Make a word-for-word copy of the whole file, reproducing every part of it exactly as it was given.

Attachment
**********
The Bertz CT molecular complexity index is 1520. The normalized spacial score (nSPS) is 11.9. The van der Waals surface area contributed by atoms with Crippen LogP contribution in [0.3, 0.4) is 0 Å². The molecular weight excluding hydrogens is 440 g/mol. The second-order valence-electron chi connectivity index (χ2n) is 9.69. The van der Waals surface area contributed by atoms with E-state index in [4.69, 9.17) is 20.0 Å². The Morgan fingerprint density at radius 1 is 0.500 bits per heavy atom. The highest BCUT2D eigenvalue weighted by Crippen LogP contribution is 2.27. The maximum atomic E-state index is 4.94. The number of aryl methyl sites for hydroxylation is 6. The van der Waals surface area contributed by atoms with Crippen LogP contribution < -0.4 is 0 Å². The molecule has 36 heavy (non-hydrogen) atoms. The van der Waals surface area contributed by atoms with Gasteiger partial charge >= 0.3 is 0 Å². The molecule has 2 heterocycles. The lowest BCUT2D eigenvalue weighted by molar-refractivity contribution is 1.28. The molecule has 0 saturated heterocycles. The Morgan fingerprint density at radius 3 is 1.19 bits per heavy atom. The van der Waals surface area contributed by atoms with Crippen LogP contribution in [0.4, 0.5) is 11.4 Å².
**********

The Bertz CT molecular complexity index is 1520. The normalized spacial score (nSPS) is 11.9. The van der Waals surface area contributed by atoms with Crippen LogP contribution in [0.3, 0.4) is 0 Å². The molecular weight excluding hydrogens is 440 g/mol. The second-order valence-electron chi connectivity index (χ2n) is 9.69. The van der Waals surface area contributed by atoms with E-state index in [4.69, 9.17) is 20.0 Å². The Morgan fingerprint density at radius 1 is 0.500 bits per heavy atom. The highest BCUT2D eigenvalue weighted by Crippen LogP contribution is 2.27. The maximum atomic E-state index is 4.94. The number of aryl methyl sites for hydroxylation is 6. The van der Waals surface area contributed by atoms with Crippen LogP contribution < -0.4 is 0 Å². The molecule has 36 heavy (non-hydrogen) atoms. The van der Waals surface area contributed by atoms with Gasteiger partial charge >= 0.3 is 0 Å². The molecule has 2 heterocycles. The lowest BCUT2D eigenvalue weighted by molar-refractivity contribution is 1.28. The molecule has 0 saturated heterocycles. The Morgan fingerprint density at radius 3 is 1.19 bits per heavy atom. The van der Waals surface area contributed by atoms with Crippen LogP contribution in [0.4, 0.5) is 11.4 Å².